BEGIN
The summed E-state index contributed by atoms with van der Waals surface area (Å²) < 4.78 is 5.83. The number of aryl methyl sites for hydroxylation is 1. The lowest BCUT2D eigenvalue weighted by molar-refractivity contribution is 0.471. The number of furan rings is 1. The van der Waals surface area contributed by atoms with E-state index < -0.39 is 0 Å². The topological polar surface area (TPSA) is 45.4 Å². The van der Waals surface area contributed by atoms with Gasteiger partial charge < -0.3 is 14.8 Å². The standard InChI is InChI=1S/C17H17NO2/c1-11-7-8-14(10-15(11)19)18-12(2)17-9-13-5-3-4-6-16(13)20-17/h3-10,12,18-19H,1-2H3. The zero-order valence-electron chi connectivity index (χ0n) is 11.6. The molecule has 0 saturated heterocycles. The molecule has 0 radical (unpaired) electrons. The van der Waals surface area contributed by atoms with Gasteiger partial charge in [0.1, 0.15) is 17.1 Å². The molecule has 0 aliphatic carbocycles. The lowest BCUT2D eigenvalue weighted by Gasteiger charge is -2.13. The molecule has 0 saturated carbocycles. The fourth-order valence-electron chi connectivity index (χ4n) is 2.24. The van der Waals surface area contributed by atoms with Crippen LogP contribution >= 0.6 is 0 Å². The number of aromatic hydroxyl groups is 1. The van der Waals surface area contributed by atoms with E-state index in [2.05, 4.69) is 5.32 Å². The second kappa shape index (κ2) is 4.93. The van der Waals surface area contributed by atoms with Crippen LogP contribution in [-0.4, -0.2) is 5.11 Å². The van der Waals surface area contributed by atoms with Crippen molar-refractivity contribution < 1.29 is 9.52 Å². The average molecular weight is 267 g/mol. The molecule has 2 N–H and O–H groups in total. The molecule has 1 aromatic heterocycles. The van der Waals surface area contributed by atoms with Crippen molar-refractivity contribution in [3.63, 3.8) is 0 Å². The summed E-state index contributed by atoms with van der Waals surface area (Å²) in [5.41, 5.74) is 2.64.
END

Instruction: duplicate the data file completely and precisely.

The summed E-state index contributed by atoms with van der Waals surface area (Å²) < 4.78 is 5.83. The number of aryl methyl sites for hydroxylation is 1. The lowest BCUT2D eigenvalue weighted by molar-refractivity contribution is 0.471. The number of furan rings is 1. The van der Waals surface area contributed by atoms with E-state index < -0.39 is 0 Å². The topological polar surface area (TPSA) is 45.4 Å². The van der Waals surface area contributed by atoms with Gasteiger partial charge < -0.3 is 14.8 Å². The standard InChI is InChI=1S/C17H17NO2/c1-11-7-8-14(10-15(11)19)18-12(2)17-9-13-5-3-4-6-16(13)20-17/h3-10,12,18-19H,1-2H3. The zero-order valence-electron chi connectivity index (χ0n) is 11.6. The molecule has 0 saturated heterocycles. The molecule has 0 radical (unpaired) electrons. The van der Waals surface area contributed by atoms with Gasteiger partial charge in [0.1, 0.15) is 17.1 Å². The molecule has 0 aliphatic carbocycles. The lowest BCUT2D eigenvalue weighted by Gasteiger charge is -2.13. The molecule has 0 saturated carbocycles. The fourth-order valence-electron chi connectivity index (χ4n) is 2.24. The van der Waals surface area contributed by atoms with Crippen LogP contribution >= 0.6 is 0 Å². The number of aromatic hydroxyl groups is 1. The van der Waals surface area contributed by atoms with E-state index in [2.05, 4.69) is 5.32 Å². The second kappa shape index (κ2) is 4.93. The van der Waals surface area contributed by atoms with Crippen LogP contribution in [-0.4, -0.2) is 5.11 Å². The van der Waals surface area contributed by atoms with Crippen molar-refractivity contribution < 1.29 is 9.52 Å². The average molecular weight is 267 g/mol. The molecule has 2 N–H and O–H groups in total. The molecule has 1 aromatic heterocycles. The van der Waals surface area contributed by atoms with Crippen molar-refractivity contribution in [3.63, 3.8) is 0 Å². The summed E-state index contributed by atoms with van der Waals surface area (Å²) in [5.41, 5.74) is 2.64.